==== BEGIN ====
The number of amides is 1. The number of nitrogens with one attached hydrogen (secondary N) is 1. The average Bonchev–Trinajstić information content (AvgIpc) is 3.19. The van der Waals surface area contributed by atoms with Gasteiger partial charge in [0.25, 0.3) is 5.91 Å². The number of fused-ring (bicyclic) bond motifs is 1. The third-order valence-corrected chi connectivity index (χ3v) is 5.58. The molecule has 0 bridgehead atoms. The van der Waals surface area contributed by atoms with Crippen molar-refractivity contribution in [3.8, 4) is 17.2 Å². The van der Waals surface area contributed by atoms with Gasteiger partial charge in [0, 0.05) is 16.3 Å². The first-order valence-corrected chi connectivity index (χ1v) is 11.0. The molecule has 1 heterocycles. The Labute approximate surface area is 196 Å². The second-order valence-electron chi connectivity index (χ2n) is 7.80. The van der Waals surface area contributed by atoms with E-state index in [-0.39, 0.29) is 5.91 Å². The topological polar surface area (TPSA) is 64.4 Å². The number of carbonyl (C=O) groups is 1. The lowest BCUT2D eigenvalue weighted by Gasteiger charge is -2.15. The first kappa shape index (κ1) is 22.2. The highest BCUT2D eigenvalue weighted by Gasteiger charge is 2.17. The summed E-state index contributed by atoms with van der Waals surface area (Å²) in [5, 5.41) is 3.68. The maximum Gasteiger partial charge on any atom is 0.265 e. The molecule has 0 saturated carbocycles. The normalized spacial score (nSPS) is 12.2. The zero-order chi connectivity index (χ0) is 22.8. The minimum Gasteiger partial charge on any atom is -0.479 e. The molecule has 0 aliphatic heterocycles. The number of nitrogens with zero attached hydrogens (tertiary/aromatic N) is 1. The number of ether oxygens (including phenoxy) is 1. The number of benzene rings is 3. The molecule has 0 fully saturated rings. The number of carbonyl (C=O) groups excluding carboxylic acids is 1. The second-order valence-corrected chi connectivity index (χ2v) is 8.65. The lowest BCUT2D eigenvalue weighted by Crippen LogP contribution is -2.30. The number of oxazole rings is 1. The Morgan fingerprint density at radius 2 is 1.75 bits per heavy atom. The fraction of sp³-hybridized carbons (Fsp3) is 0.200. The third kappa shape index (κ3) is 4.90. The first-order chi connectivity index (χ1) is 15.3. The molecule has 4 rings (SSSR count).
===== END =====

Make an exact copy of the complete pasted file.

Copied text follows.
The number of amides is 1. The number of nitrogens with one attached hydrogen (secondary N) is 1. The average Bonchev–Trinajstić information content (AvgIpc) is 3.19. The van der Waals surface area contributed by atoms with Gasteiger partial charge in [0.25, 0.3) is 5.91 Å². The number of fused-ring (bicyclic) bond motifs is 1. The third-order valence-corrected chi connectivity index (χ3v) is 5.58. The molecule has 0 bridgehead atoms. The van der Waals surface area contributed by atoms with Crippen molar-refractivity contribution in [3.8, 4) is 17.2 Å². The van der Waals surface area contributed by atoms with Gasteiger partial charge in [0, 0.05) is 16.3 Å². The first-order valence-corrected chi connectivity index (χ1v) is 11.0. The molecule has 1 heterocycles. The Labute approximate surface area is 196 Å². The second-order valence-electron chi connectivity index (χ2n) is 7.80. The van der Waals surface area contributed by atoms with E-state index in [-0.39, 0.29) is 5.91 Å². The topological polar surface area (TPSA) is 64.4 Å². The number of carbonyl (C=O) groups is 1. The lowest BCUT2D eigenvalue weighted by Gasteiger charge is -2.15. The first kappa shape index (κ1) is 22.2. The highest BCUT2D eigenvalue weighted by Gasteiger charge is 2.17. The summed E-state index contributed by atoms with van der Waals surface area (Å²) in [5, 5.41) is 3.68. The maximum Gasteiger partial charge on any atom is 0.265 e. The molecule has 0 saturated carbocycles. The normalized spacial score (nSPS) is 12.2. The zero-order chi connectivity index (χ0) is 22.8. The minimum Gasteiger partial charge on any atom is -0.479 e. The molecule has 0 aliphatic heterocycles. The number of nitrogens with zero attached hydrogens (tertiary/aromatic N) is 1. The number of ether oxygens (including phenoxy) is 1. The number of benzene rings is 3. The molecule has 0 fully saturated rings. The number of carbonyl (C=O) groups excluding carboxylic acids is 1. The second-order valence-corrected chi connectivity index (χ2v) is 8.65. The lowest BCUT2D eigenvalue weighted by Crippen LogP contribution is -2.30. The number of oxazole rings is 1. The Morgan fingerprint density at radius 2 is 1.75 bits per heavy atom. The fraction of sp³-hybridized carbons (Fsp3) is 0.200. The third kappa shape index (κ3) is 4.90. The first-order chi connectivity index (χ1) is 15.3. The molecule has 4 rings (SSSR count).